THE RISE OF ELECTRONIC MUSIC IN DHAKA Part II – The Record Labels
The fast changing paradigm of Bangladeshi electronic music is preparing for its transition.
Dhaka’s potential as an EDM producing hub has been realised in a very short time through the help of Facebook groups uniting producers from bedrooms to studios. This small but growing community has one DJ already making waves internationally, regularly performing in his current hometown of Boston. On the other hand there are those who downloaded cheap and easily available software and are making great music in the comfort of their own home. A simple move to getting to know each other’s passionate existence for music has led to endless possibilities which none of us could have fathomed a year ago. While Dhaka-ites are still-hunting for “their sound”, the transition can only be pushed forward with the launch of music labels catering to the niches.
Each city has had its own approach towards musical renaissance. For Dhaka I suppose it’s essential to departmentalize the artists to develop their skills further. Below, I will be talking about Dhaka’s new labels (one being my own project), and how they might affect the coming years of Dhaka and Bangladesh based electronic music. It is indeed an exciting time here.
There are three labels exploring to make the EDM scene sustain in Dhaka. While it is possible to upload and release your music online, collective efforts always push the art further. These labels I talk of are Akāliko Records (focusing on electronica), Incursion Music’s Electro Records and Pulse.
The concept behind ‘Akāliko Records’ is to cater to the electronica enthusiasts. It’s currently a net label with humble beginnings and will serve selected DES artists. Electro Records are backed by and is a sub-label of Incursion Music which is one of the region’s leading record labels. Incursion Music has successfully promoted underground rock and metal music artists into the event and mainstream scene allowing wider options for listeners. It’s a great sign that traditional labels are seeing the future of electronic music in Dhaka. Since it wants to reach out to a wider audience, they are dealing with more familiar and global EDM styles. The third one is ‘Pulse’ which would also cater to the EDM circuit.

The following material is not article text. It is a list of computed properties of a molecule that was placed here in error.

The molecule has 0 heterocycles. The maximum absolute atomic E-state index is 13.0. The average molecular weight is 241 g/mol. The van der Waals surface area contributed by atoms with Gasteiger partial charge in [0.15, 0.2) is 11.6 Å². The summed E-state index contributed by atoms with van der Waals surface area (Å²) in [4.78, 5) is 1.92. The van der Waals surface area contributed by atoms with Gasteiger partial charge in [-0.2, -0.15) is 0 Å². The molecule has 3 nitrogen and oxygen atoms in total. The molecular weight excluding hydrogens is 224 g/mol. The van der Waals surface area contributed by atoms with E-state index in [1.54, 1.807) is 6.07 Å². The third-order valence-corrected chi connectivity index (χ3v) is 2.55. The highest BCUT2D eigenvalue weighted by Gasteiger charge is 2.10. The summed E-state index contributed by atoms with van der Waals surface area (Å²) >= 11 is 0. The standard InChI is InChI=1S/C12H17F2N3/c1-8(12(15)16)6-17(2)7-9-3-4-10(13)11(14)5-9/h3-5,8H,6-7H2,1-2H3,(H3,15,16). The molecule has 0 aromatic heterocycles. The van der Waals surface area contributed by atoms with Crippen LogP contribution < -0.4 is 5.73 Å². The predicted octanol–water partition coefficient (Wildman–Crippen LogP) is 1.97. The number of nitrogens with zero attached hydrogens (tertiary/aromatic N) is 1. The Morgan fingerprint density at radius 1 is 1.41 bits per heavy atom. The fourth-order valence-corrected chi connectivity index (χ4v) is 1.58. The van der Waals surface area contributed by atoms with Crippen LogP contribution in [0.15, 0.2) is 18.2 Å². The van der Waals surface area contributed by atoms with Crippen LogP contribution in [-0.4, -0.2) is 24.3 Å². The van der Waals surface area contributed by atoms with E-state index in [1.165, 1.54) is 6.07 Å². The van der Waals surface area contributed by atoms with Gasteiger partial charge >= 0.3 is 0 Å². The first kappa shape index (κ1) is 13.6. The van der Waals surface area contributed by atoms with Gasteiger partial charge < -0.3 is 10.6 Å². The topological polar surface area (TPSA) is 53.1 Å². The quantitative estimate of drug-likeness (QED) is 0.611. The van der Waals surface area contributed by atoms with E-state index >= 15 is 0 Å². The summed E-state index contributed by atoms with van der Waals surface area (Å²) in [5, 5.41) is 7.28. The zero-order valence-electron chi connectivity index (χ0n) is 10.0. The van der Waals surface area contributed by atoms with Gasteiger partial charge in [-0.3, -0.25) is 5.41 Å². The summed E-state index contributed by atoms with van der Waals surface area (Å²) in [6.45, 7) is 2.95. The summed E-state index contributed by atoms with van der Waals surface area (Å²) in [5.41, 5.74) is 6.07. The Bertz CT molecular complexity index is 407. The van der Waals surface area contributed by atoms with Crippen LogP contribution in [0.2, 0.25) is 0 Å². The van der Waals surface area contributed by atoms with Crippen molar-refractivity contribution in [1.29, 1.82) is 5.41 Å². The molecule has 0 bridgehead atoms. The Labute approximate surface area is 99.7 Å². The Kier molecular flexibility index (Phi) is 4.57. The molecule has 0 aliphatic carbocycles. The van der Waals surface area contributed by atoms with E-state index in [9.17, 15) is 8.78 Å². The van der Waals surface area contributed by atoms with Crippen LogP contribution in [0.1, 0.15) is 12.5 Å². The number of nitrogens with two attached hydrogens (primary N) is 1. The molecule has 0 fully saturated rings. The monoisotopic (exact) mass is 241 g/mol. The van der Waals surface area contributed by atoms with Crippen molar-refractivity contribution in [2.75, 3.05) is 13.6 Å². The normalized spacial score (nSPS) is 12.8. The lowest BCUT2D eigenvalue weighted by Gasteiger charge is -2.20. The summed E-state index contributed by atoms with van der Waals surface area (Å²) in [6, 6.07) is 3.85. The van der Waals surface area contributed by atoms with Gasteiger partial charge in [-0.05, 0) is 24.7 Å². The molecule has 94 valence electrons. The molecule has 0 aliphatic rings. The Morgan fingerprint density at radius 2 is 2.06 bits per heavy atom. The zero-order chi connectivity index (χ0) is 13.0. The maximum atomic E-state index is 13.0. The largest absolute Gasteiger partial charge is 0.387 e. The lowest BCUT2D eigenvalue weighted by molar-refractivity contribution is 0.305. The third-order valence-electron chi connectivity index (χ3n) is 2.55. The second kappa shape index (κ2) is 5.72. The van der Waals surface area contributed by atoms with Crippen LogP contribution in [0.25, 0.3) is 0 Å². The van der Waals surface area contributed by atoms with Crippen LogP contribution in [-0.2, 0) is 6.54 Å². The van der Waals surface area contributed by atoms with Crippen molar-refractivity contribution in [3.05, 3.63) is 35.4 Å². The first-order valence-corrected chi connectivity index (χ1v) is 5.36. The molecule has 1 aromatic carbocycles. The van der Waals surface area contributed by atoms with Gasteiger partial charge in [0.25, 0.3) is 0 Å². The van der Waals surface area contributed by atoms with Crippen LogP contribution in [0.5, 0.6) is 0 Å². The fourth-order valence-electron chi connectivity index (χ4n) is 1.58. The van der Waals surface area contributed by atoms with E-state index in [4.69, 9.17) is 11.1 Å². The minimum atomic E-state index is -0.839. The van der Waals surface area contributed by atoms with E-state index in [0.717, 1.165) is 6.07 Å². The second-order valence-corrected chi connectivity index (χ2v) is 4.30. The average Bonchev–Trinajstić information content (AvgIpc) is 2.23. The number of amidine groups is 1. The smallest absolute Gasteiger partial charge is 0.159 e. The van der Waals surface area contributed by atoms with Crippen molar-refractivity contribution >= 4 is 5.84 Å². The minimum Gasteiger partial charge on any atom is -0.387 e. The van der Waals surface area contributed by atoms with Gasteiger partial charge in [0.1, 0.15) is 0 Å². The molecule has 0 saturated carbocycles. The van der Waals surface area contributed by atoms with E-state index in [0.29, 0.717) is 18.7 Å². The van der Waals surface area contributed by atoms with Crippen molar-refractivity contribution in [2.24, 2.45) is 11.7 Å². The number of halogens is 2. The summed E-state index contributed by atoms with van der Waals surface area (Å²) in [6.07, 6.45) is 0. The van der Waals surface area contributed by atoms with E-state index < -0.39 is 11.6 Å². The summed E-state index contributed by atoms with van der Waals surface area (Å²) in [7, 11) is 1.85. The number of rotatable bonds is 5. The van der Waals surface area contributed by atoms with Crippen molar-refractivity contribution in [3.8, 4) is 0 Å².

Some of the artists under Akāliko are Space/Ghost, Fahad Zaman, Big Machete and The B Regiment – all unique priducers. Big banner ‘Electro Records’, on the opposite end of the spectrum, re-introduced the likes of Fuad Al-Muqtadir, a big name in mainstream pop music of Bangladesh yet with a decade long past of electronic music.
The Pulse roster is still under processing.
The success of many Indian electronic record labels should be a precedent for us as now the Indian scene has started to compete globally, churning out extremely well made productions.
For Dhaka-ites and associates there is no need to hurry, it is still important to organically bring out a unifying element, which can represent Dhaka’s true sound. It’s quite idealistic but the objective itself would be to lead towards further integration and knowledge-sharing amongst artists.
It is also important to follow up on how this label adopts modern music business strategies. Traditional Bangladeshi record labels have been corrupt, pretty much like our government and if Transparency International made an index of countries for the most inefficient record label business, we will still top the charts. Initiatives like Saddam Azad’s DugDugi and Armeen Musa’s ME Label will help modernize the music business gradually. Both of these projects lets people listen to music for free, whilst the artists were paid royalties.
Physical distribution will soon be completely obsolete in a developing country like Bangladesh, at least in the cities. Currently releases are priced from Tk. 60 to Tk. 100 per CD and most artists feel lucky if they can make Tk. 10 (0.125 USD) for each copy released. There is not any way to keep track of the releases and labels take the opportunity to exploit upcoming artists. Besides the very few commercially successful (who always gets a deal for a release), most artists lose money. Transparency would be the key word for modern record labels to prosper and keep the artistry alive.
by Khan Mohammad Faisal